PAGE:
Nothing in your quoted text says that Baptism is the only necessary thing for salvation. Actually, the Catechism disagrees with you on this point.
Baptism is necessary for the unbaptized.
1257 The Lord himself affirms that Baptism is necessary for salvation.59 He also commands his disciples to proclaim the Gospel to all nations and to baptize them.60Baptism is necessary for salvation for those to whom the Gospel has been proclaimed and who have had the possibility of asking for this sacrament.
All the Sacraments are necessary for believers.
1129 The Church affirms that for believers the sacraments of the New Covenant are necessary for salvation.51 “Sacramental grace” is the grace of the Holy Spirit, given by Christ and proper to each sacrament. the Spirit heals and transforms those who receive him by conforming them to the Son of God. the fruit of the sacramental life is that the Spirit of adoption makes the faithful partakers in the divine nature52 by uniting them in a living union with the only Son, the Saviour.
Well, the above demonstrates that you are in error, first of all, but it does not prove my position. So, what about all the rest? I will try to make my case.
Baptism as a Sacrament effects Grace. Indeed, salvation is found in Grace and nothing else; specifically, salvation is found the Graces of forgiveness and new life. As state by the Catechism, these are the two principle effects of Baptism:
1262 The different effects of Baptism are signified by the perceptible elements of the sacramental rite. Immersion in water symbolizes not only death and purification, but also regeneration and renewal. Thus the two principal effects are purification from sins and new birth in the Holy Spirit.64
But Grace is only as effective in a person as the person’s disposition to it.
1128 This is the meaning of the Church’s affirmation49 that the sacraments act ex opere operato (literally: “by the very fact of the action’s being performed”), i.e., by virtue of the saving work of Christ, accomplished once for all. It follows that "the sacrament is not wrought by the righteousness of either the celebrant or the recipient, but by the power of God."50 From the moment that a sacrament is celebrated in accordance with the intention of the Church, the power of Christ and his Spirit acts in and through it, independently of the personal holiness of the minister. Nevertheless, the fruits of the sacraments also depend on the disposition of the one who receives them.
Thus, for example, if one is not disposed to receive the grace of forgiveness and new life, to enter into the life of the Church, etc, then Baptism will not effect in that person the Graces it ought. In other words, you can’t baptize someone who doesn’t want to be baptized.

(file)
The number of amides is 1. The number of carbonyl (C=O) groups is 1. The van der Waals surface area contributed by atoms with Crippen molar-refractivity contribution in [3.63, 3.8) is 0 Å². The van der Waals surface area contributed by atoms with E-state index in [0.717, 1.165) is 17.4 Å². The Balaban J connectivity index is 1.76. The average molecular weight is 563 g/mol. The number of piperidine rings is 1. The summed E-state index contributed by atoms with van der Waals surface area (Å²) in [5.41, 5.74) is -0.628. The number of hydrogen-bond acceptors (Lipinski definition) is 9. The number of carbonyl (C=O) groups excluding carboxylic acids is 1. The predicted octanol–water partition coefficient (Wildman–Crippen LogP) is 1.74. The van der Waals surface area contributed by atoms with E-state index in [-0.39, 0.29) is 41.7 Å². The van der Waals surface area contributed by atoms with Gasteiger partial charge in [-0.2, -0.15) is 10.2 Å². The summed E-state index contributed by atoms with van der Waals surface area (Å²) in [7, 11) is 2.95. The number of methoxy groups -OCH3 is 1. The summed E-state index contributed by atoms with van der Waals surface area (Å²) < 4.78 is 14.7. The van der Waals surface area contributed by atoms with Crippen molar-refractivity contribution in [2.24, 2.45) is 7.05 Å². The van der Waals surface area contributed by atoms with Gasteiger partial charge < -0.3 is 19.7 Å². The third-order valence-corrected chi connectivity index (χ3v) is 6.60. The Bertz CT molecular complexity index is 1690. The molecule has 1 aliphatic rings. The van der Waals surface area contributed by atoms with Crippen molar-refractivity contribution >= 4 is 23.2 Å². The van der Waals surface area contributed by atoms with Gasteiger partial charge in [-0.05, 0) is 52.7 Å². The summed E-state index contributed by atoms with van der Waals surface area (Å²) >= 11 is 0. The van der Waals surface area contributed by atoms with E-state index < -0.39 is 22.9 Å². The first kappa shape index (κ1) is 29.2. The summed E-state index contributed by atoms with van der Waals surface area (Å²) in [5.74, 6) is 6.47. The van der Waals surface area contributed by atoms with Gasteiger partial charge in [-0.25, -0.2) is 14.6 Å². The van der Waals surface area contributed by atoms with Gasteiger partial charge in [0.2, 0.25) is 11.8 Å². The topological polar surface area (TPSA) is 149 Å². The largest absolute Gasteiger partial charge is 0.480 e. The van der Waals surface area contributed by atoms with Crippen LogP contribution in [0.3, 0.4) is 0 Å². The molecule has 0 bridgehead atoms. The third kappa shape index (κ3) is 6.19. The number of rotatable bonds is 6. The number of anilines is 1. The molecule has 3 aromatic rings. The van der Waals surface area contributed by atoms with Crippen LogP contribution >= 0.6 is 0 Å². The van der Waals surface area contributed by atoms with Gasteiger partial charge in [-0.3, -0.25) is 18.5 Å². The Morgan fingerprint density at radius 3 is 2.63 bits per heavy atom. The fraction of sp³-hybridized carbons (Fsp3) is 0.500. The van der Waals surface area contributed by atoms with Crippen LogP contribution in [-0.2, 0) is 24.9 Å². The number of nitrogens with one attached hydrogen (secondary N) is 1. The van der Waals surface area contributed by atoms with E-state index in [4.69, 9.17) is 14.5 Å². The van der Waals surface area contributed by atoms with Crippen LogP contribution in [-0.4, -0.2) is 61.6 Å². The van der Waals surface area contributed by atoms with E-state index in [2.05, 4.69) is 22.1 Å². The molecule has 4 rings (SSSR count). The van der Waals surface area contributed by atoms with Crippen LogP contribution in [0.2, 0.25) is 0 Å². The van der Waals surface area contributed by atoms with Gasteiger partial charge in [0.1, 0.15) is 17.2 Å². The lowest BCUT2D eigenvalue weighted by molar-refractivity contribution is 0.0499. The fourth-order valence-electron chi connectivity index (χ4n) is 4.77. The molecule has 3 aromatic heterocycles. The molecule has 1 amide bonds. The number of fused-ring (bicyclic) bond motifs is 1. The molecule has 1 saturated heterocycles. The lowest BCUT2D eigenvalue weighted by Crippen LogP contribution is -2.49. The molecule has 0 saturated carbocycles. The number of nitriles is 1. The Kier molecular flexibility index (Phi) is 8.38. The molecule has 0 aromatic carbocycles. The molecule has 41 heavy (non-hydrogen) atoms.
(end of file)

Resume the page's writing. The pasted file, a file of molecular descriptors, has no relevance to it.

Likewise, if a believer is not disposed to the Graces of the Sacraments of the New Covenant, then the fruits of those Graces are stifled. And what are the fruits of the Sacraments?
As I quoted above: “the fruit of the sacramental life is that the Spirit of adoption makes the faithful partakers in the divine nature52 by uniting them in a living union with the only Son, the Saviour” We are saved through the fruits of the Sacraments, in that we become one with the Son, the Saviour. That is our new life.
But if a positive disposition is necessary in order for this fruit to be effective in us, then that which produces within us a positive disposition to such graces must also, therefore, be necessary. Baptism, Confirmation and Holy Orders produce this within us as an indelible seal:
1121 The three sacraments of Baptism, Confirmation, and Holy Orders confer, in addition to grace, a sacramental character or “seal” by which the Christian shares in Christ’s priesthood and is made a member of the Church according to different states and functions. This configuration to Christ and to the Church, brought about by the Spirit, is indelible,40 it remains for ever in the Christian as a positive disposition for grace, a promise and guarantee of divine protection, and as a vocation to divine worship and to the service of the Church. Therefore these sacraments can never be repeated.
But guess what, Sacramental and pious devotions also do this (from Chapter 4, Article 1 Sacramentals):
1670 Sacramentals do not confer the grace of the Holy Spirit in the way that the sacraments do, but by the Church’s prayer, they prepare us to receive grace and dispose us to cooperate with it. "For well-disposed members of the faithful, the liturgy of the sacraments and sacramentals sanctifies almost every event of their lives with the divine grace which flows from the Paschal mystery of the Passion, Death, and Resurrection of Christ. From this source all sacraments and sacramentals draw their power.